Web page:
The Man With Three Wives: 1.03

Vicky’s boss discovers the Feds are very interested in their new customer. He sends her to investigate. Maybe Vicky should run away, instead.

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If Fortek represented an explosive situation, it was on a long fuse. Two weeks went by without so much as a whisper about him. Meanwhile, Julie continued giving advice about life. Vicky had no doubt its purveyor considered all of her words to be wisdom. Vicky also noticed that most of it blew on by without much notice. A large part of it appeared to be that no matter how she tried, Paul Fortek stayed on her mind. She couldn’t figure out what would make him memorable. The man was a walking disaster, inviting calamity on everyone and everything in sight.

In a spare moment, she did a search on the address he gave in Omaha. There was a building at the address. She got a street level view and saw that it was a doggie day care. As far as she could tell by looking at the place, there was no way a person lived there. Vicky’s timing was precise since Roger walked into her office just then. Vicky showed him what she found. Roger had some news of his own.

“We can add that to the laundry list. It seems that Mr. Fortek suddenly came up with specific things to go into the offer. Chief among them was that he was to take immediate possession of the property. Even more intriguing was the fact that the seller was willing to do it. That might be beside the point. He moved into a run-down house on the corner of the property that night.”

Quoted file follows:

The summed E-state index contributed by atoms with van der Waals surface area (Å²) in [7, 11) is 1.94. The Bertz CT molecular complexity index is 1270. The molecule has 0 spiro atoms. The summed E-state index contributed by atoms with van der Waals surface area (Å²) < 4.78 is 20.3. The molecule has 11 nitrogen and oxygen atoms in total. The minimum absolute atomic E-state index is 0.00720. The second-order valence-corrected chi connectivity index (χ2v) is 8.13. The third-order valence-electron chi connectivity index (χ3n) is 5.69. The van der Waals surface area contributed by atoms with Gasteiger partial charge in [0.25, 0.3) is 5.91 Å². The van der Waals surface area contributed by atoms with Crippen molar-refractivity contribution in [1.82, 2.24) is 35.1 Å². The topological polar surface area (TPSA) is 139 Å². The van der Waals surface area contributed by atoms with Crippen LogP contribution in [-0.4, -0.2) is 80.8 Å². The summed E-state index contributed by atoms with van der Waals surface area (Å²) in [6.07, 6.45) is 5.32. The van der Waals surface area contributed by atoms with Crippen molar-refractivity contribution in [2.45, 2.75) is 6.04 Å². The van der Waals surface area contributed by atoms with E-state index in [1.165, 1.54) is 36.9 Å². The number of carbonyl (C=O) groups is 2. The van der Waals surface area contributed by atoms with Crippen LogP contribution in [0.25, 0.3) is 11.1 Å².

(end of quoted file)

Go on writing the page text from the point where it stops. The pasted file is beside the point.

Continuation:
Vicky shook her head. “All that says is that the man didn’t have a home and didn’t care to buy a motel room while the deal went through.”

“The house on the property is so bad that he’d have been better off sleeping down beside the lake. There are no utilities. The night he went out there, the strange lights everybody’s been seeing moved there as well. I sent the notification, and here’s something else for your laundry list. Ordinarily, the Feds would take one to six months even to reply. They started having satellite and drone observation the very next day.”

“That only means he’s not an illegal immigrant. If that were the case, they’d just wave him through and tell him where to get benefits.”

“We’re not going there. Something is going on that merits all this attention. Fortek is our customer. Right now, we’re flying blind. I need to know what’s going on. You signed him up, Vicky. You get to go check it out. In any case, Rhonda tells me the road into the place is pretty bad. You’ve got a four-wheel drive truck. From what Rhonda tells me, my little car wouldn’t have a chance. This trip being bank business, I’ll reimburse your mileage.”

“Are you telling me to go right now?”

Roger nodded, and he wasn’t smiling. “I shouldn’t have to mention the need to invent a bank reason for going. He is not to know about the surveillance. Here are the directions.”

Vicky sighed as she grabbed a few forms. These were not required forms. If Fortek didn’t know the difference between a business and personal account, he would have no way to know about whether these were needed or not. She grabbed her purse and headed out the door. It wasn’t until she got outside and down the street that she started cussing out Roger. The stream of invective continued the entire way to see the walking disaster. Other than the rudimentary driveway, her boss could have done this even in his happy little car.